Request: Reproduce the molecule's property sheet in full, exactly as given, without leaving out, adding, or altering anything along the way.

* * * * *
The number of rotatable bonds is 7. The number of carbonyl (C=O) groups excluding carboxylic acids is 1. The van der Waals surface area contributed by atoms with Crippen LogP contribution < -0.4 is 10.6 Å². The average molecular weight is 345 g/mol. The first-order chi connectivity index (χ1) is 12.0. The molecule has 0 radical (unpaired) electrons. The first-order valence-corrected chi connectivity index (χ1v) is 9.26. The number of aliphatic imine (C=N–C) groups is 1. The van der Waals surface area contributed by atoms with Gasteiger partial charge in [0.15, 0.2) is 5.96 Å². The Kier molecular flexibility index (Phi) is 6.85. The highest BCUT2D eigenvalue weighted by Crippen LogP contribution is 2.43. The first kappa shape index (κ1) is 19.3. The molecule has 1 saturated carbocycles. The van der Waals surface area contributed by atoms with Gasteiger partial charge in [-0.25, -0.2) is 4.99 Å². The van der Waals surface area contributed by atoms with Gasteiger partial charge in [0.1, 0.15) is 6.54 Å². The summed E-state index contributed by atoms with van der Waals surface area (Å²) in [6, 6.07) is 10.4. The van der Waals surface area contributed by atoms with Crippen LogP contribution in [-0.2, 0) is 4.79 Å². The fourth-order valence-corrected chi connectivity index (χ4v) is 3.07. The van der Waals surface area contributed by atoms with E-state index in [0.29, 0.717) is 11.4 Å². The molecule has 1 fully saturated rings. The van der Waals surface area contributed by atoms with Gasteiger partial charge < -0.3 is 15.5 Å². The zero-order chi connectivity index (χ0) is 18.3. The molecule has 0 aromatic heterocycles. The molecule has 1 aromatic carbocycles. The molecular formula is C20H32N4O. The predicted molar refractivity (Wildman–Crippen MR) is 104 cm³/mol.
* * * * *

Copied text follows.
The number of rotatable bonds is 7. The number of carbonyl (C=O) groups excluding carboxylic acids is 1. The van der Waals surface area contributed by atoms with Crippen LogP contribution < -0.4 is 10.6 Å². The average molecular weight is 345 g/mol. The first-order chi connectivity index (χ1) is 12.0. The molecule has 0 radical (unpaired) electrons. The first-order valence-corrected chi connectivity index (χ1v) is 9.26. The number of aliphatic imine (C=N–C) groups is 1. The van der Waals surface area contributed by atoms with Gasteiger partial charge in [0.15, 0.2) is 5.96 Å². The Kier molecular flexibility index (Phi) is 6.85. The highest BCUT2D eigenvalue weighted by Crippen LogP contribution is 2.43. The first kappa shape index (κ1) is 19.3. The molecule has 1 saturated carbocycles. The van der Waals surface area contributed by atoms with Gasteiger partial charge in [-0.25, -0.2) is 4.99 Å². The van der Waals surface area contributed by atoms with Gasteiger partial charge in [0.1, 0.15) is 6.54 Å². The summed E-state index contributed by atoms with van der Waals surface area (Å²) in [6, 6.07) is 10.4. The van der Waals surface area contributed by atoms with Crippen LogP contribution in [-0.2, 0) is 4.79 Å². The fourth-order valence-corrected chi connectivity index (χ4v) is 3.07. The van der Waals surface area contributed by atoms with E-state index in [0.29, 0.717) is 11.4 Å². The molecule has 1 fully saturated rings. The van der Waals surface area contributed by atoms with Gasteiger partial charge < -0.3 is 15.5 Å². The zero-order chi connectivity index (χ0) is 18.3. The molecule has 0 aromatic heterocycles. The molecule has 1 aromatic carbocycles. The molecular formula is C20H32N4O. The predicted molar refractivity (Wildman–Crippen MR) is 104 cm³/mol.